Samantha Harris was discovered as a finalist in a Girlfriend magazine modelling competition at age 13. Her Aboriginal, German, Dutch and Australian mixed ancestry has given her a dramatic and unique kind of beauty. Golden brown skin and perfect bone structure along with huge brown eyes, an impossibly cute nose and lush full lips. Samantha Harris is the darling of the fashion world in Australia, she has the whole world at her feet.
This year sees the inaugural Australian Indigenous Fashion Week on the 11th of April. Harris was a driving force behind this, selecting young hopefuls with an Aboriginal or TSI background for the chance at burgeoning career in the fashion industry.
So how does she see the future of the fashion industry? What does she believe in? What sustains her? Here are some of her opinions and thoughts on the state of play in Australian fashion taken from her various media interviews.
Samantha Harris talks to magazine Deadly Vibe, then aged 16.
On Being an Inspiration to Young Australians
Much hype is made of her background as an Indigenous Australian and about her being inspirational to other Aboriginal young people. However Harris takes a broader view of her role as an inspirational figure. “I’m not constantly thinking about it, but I think if I inspire young children, not just indigenous children but anyone, to follow their dreams and do what they want to do in their life then that’s good.”
On Diversity in Australian Fashion
“I would love to see more diversity on the catwalks and in campaigns because Australia itself is such a multicultural country, why don’t we celebrate that,” Harris said at the opening of the National Centre of Indigenous Excellence in Redfern for the launch of the first search for an indigenous model.
Recently Aussie fashion label Country Road came under fire on Facebook. When people complained that there wasn’t enough dark skinned models in their latest campaign.
Although Harris disagreed, saying “There are fashion parades where designers only want certain looking girls. Maybe they don’t want multicultural girls, maybe they only want European looking girls. “It’s just the look that they’re going for. Then there’ll be another designer that will want your look in the show,” she said.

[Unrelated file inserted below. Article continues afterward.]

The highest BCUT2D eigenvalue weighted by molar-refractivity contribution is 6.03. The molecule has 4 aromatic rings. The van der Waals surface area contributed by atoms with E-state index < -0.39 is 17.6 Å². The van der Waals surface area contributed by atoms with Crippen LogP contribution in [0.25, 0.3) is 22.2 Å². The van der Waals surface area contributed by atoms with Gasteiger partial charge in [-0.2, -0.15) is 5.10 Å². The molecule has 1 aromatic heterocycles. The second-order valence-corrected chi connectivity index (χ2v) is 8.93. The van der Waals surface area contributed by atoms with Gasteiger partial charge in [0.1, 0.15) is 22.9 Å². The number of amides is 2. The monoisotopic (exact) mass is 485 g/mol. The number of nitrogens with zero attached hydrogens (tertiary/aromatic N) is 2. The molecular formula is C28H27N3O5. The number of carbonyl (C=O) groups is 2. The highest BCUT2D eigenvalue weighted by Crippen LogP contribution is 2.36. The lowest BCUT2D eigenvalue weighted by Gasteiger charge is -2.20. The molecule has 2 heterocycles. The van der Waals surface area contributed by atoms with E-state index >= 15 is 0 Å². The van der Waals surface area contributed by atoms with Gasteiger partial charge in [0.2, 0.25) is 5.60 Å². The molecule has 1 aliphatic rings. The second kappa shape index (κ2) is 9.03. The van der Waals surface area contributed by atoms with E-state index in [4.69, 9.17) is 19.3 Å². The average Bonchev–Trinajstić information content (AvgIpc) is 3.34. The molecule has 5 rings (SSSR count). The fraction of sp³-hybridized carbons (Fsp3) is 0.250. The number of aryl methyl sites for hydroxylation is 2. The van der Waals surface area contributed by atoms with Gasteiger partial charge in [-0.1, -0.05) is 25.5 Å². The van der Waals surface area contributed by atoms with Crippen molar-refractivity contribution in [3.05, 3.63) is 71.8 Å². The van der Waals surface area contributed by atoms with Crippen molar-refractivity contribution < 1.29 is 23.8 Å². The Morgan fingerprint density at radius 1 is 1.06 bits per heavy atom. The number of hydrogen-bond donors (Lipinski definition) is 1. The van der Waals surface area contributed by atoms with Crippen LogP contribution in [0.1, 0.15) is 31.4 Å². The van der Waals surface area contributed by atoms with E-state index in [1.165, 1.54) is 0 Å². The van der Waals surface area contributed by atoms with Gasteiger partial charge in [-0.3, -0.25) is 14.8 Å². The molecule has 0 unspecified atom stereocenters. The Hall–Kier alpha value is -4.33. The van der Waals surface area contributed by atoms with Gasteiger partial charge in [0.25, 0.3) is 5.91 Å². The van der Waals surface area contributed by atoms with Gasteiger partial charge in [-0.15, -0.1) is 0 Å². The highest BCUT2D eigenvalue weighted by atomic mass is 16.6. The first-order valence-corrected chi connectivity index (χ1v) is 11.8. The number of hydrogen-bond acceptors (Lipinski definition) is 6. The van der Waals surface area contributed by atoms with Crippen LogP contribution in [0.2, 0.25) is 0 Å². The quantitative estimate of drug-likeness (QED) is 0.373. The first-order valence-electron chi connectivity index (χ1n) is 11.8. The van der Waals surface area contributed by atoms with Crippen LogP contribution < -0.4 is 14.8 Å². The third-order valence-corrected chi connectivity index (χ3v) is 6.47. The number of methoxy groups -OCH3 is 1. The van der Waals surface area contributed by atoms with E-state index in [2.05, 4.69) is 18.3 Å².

However, she does believe that there’s plenty of room for indigenous models to flourish in Australia. “Because there aren’t any,” Harris said. “You can’t even say there’s not a lot. There are such beautiful boys and girls out there that I don’t see why there’s not more of them.”
On Her Edgy Short Film
In stark contrast to her fresh-faced look as the former youth ambassador for David Jones, Harris went in an edgy and cinematic new direction when she starred in Bound More than a Madman. A short film by Cara Striker and styled by Bex Sheers. It’s an unnerving and unsettling film of the same ilk as a David Lynch. It features Harris blindfolded and bound to a coffee table, an antique wooden chair and sinister props more suitable to a Victorian lunatic asylum. All the while there’s a creepy and penetrating ambient track in the background. Take a look below.
On Blending Aboriginal Culture and the Fashion Industry
Speaking to Fashionista magazine in 2012, she spoke about how she wants people to take notice of her rich and ancient culture. She hoped that following the first Australian Indigenous Fashion Week in 2013 that ”the rest of the world will stand up and take notice of such a unique heritage. We are an old culture that is very rich in the arts, sports and fashion.” Harris said. The arts over the years, especially the cave paintings, have told our story. We are a very creative race and fortunately we can express ourselves in artistic ways such as painting and even design. Hopefully this strong connection will be upheld for many years to come.”
Simone Heng interviews Samantha Harris for Spring/Summer Dubai Fashion Week 2012.
On Her Favourite Aboriginal designer
Harris has mentioned that she’s particularly enamoured of the design of Roopa Pemmaraju. Including her striking graphics and strong and elegant silhouettes. Pemmaraju produces ethical and fairtrade womenswear that is delicate and feminine, featuring beautiful print designs by prominent Aboriginal artists. Each design intricately reflects the vibrant colours of the Australian landscape including the outback’s undulating land, red sand and the sacred energy that connects it all. Royalties from the profits of the clothing are given back to the artist’s community. It’s exquisite, elegant and very Australian. Browse and buy here.
Six Things You Didn’t Know About Samantha Harris
1. In typical supermodel style, don’t expect her to get out of bed for less than a couple of grand (or maybe a nice cup of tea). She admitted to Vogue Australia that she’s not a morning person.
2. She credits her mum for being a major influence and rock for her career. She told
Vogue Australia that ”If it wasn’t for her I wouldn’t be sitting here today.”
3. Her favourite book as a child was Enid Blyton’s The Magic Faraway Tree.
4. She loves summer in Australia. So not surprisingly, she didn’t like London weather and found the snow slightly odd. “The people were friendly, but the weather was really, really cold. It started to snow, and I’ve never seen snow before, so I thought that it was raining because as soon as it hit the ground it turned to water.”
5. Her rock of foundation and inspiration is her mum. She told Vogue Australia that it’s her mother who makes her proud to be Aboriginal. “She has had such a tough life and she tried her best to bring use up and give us what she didn’t have when she was young.”
6. She’s not interested in ‘celebrity’. Instead she already sees herself as successful. ”I don’t see success like that celebrity thing of being in magazines, I just want to have a happy life and be comfortable.” She said.
Source: Vogue Australia